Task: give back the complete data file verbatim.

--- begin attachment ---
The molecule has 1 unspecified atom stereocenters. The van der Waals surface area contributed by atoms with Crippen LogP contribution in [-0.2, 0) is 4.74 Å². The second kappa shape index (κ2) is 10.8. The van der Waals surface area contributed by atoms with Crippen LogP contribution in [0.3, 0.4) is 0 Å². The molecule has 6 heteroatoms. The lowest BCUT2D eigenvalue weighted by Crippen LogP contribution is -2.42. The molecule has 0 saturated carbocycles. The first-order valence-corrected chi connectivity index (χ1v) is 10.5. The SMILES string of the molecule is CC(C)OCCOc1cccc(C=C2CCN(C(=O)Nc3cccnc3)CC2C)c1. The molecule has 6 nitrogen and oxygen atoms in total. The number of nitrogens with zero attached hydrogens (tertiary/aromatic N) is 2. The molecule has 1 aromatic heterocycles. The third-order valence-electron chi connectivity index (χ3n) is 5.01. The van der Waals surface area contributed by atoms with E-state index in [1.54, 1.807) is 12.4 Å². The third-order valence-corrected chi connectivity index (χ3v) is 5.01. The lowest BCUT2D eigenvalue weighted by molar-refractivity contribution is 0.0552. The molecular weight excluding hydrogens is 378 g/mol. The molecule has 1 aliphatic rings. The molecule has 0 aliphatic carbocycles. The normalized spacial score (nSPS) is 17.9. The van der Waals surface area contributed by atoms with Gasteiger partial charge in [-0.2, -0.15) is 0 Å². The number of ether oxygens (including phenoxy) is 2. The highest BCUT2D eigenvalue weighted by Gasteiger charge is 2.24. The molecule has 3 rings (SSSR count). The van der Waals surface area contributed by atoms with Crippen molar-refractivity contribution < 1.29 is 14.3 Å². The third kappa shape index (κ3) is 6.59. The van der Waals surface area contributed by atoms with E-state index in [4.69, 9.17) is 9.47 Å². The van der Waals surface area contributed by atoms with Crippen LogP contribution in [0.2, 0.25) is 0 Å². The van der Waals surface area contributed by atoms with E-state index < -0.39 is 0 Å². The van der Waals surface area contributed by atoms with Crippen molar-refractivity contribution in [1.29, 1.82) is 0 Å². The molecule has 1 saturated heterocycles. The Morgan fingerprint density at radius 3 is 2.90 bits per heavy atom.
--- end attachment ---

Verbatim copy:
The molecule has 1 unspecified atom stereocenters. The van der Waals surface area contributed by atoms with Crippen LogP contribution in [-0.2, 0) is 4.74 Å². The second kappa shape index (κ2) is 10.8. The van der Waals surface area contributed by atoms with Crippen LogP contribution in [0.3, 0.4) is 0 Å². The molecule has 6 heteroatoms. The lowest BCUT2D eigenvalue weighted by Crippen LogP contribution is -2.42. The molecule has 0 saturated carbocycles. The first-order valence-corrected chi connectivity index (χ1v) is 10.5. The SMILES string of the molecule is CC(C)OCCOc1cccc(C=C2CCN(C(=O)Nc3cccnc3)CC2C)c1. The molecule has 6 nitrogen and oxygen atoms in total. The number of nitrogens with zero attached hydrogens (tertiary/aromatic N) is 2. The molecule has 1 aromatic heterocycles. The third-order valence-electron chi connectivity index (χ3n) is 5.01. The van der Waals surface area contributed by atoms with E-state index in [1.54, 1.807) is 12.4 Å². The third-order valence-corrected chi connectivity index (χ3v) is 5.01. The lowest BCUT2D eigenvalue weighted by molar-refractivity contribution is 0.0552. The molecular weight excluding hydrogens is 378 g/mol. The molecule has 1 aliphatic rings. The molecule has 0 aliphatic carbocycles. The normalized spacial score (nSPS) is 17.9. The van der Waals surface area contributed by atoms with Gasteiger partial charge in [-0.2, -0.15) is 0 Å². The number of ether oxygens (including phenoxy) is 2. The highest BCUT2D eigenvalue weighted by Gasteiger charge is 2.24. The molecule has 3 rings (SSSR count). The van der Waals surface area contributed by atoms with Crippen molar-refractivity contribution < 1.29 is 14.3 Å². The third kappa shape index (κ3) is 6.59. The van der Waals surface area contributed by atoms with E-state index in [4.69, 9.17) is 9.47 Å². The van der Waals surface area contributed by atoms with Crippen LogP contribution in [0.2, 0.25) is 0 Å². The van der Waals surface area contributed by atoms with E-state index < -0.39 is 0 Å². The van der Waals surface area contributed by atoms with Crippen molar-refractivity contribution in [1.29, 1.82) is 0 Å². The molecule has 1 saturated heterocycles. The Morgan fingerprint density at radius 3 is 2.90 bits per heavy atom.